Gallowgate pub is the latest boon to the Barras
By Dave Hunter
IT’S been a long road to the opening of the newest venue in Glasgow’s reinvigorated Barrowlands area.
When The Gate opened its doors on the Gallowgate, directly across from the Barrowland Ballroom, it represented two years of development and the realisation of a long-time ambition for owner Andy Gemmell.
The operator began his career working in his family’s pubs in Greenock in the ’90s before progressing to cocktail bars in Scotland and abroad and then roles with drinks companies Maxxium and Bacardi and events agency The Drink Cabinet, and had long wanted to own his own venue.
And the site of the former Emerald Isle pub on the Gallowgate ticked all the boxes for the type of venue Gemmell wanted to open; a modern neighbourhood bar where he could bring all his previous experience to bear.
“All I really wanted to do is just create a good pub but with a sprinkling of experience of cocktails, of a level of service,” he told SLTN.
“All these little things that people wouldn’t expect.
“That’s where my inspiration’s been – to create a neighbourhood bar, a pub, that is welcoming to anyone.”
While the footprint of the unit hasn’t changed, the interior has been transformed.
In a nod to the building’s former life as a tenement, customers enter through a ‘close’, decorated with photos of characters from the local area, opening into the bar area, which features raised seating, bar stools and an open kitchen. Original features of the building, from brick walls to exposed beams, appear throughout.
The long-term goal is to get people to understand it’s an area to come to.
The drinks offer has an emphasis on whisky and cocktails – two of Gemmell’s passions – backed up with a range of other Scottish spirits and draught beers.
The compact cocktail list is built around the concept of six drinks that change every six weeks.
But the heart of the venue is its customer service, said Gemmell.
The team, consisting of three full-time staff supplemented by “disco shifts” from other bartenders in the city, were recruited as much on their personalities as their bartending skills.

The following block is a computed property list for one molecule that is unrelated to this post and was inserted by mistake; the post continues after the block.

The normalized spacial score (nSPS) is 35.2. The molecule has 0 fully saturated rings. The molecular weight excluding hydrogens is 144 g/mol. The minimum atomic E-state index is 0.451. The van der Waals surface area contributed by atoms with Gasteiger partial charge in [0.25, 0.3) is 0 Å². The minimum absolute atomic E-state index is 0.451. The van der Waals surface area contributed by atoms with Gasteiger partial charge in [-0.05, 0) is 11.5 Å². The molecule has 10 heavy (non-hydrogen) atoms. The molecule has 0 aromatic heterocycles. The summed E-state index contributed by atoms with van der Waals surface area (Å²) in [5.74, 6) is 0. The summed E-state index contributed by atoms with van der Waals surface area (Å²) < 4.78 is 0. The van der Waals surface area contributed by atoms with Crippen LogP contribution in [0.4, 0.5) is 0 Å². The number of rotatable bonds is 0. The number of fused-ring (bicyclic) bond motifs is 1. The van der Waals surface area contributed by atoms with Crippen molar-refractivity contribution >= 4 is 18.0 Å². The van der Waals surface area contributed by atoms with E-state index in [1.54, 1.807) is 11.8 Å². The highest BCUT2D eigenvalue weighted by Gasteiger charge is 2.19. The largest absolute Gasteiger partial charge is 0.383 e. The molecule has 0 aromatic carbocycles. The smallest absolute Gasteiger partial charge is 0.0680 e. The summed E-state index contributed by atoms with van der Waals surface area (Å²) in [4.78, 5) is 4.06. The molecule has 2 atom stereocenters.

“The ethos with the team I’ve got here as well is ‘people first’,” said Gemmell.
“It’s not batching cocktails. That’s important – the prep and everything else – but what’s first and foremost is the care and attention.
“It’s not that fake sort of hospitality. I want the guys to be themselves and interact with people.
“Someone being in your face when you’re just in for a quiet pint is just as bad as someone giving you crap service sometimes.
“It’s more like psychology; being able to read people, understand what they want from an experience and giving them that.”
Moving forward, Gemmell has plans to recruit young people from the area and train them up, helping them move into the industry.
And the development plans don’t begin and end with people. Together with local operators including Tom Joyce of Barrowland Ballroom, Gemmell hopes to establish the area as the East End Quarter – a destination with its own identity, along similar lines to Glasgow’s Merchant City.
He said: “Twenty years ago you wouldn’t have walked through the Merchant City.
“Then it became the Merchant City. That’s the longer-term goal, is to get people to understand it’s an actual area to come to.”
Gemmell has worked to become a part of the local community, introducing himself to the other local publicans as well as the traders at the nearby Barras.
And he’s firm that the new venues opening in the area aren’t a sign of gentrification.
He drew comparisons with two other Glasgow areas: Woodlands Road and Finnieston. Both are parts of the city that have seen new restaurants and cocktail bars spring up in recent years but each still houses traditional pubs which remain among their busier venues.
“If it’s a great pub it’s a great pub,” said Gemmell.
“Someone like Billy Gold at the Hielan Jessie – hopefully with more people coming down to the area they’re going to get a turn as well.”
And in the shorter term The Gate is unlikely to be Gemmell’s last venue.
He said that, if all continues to go well with The Gate, more venues could follow.
“Two or three good pubs is where I’d like to be,” he said.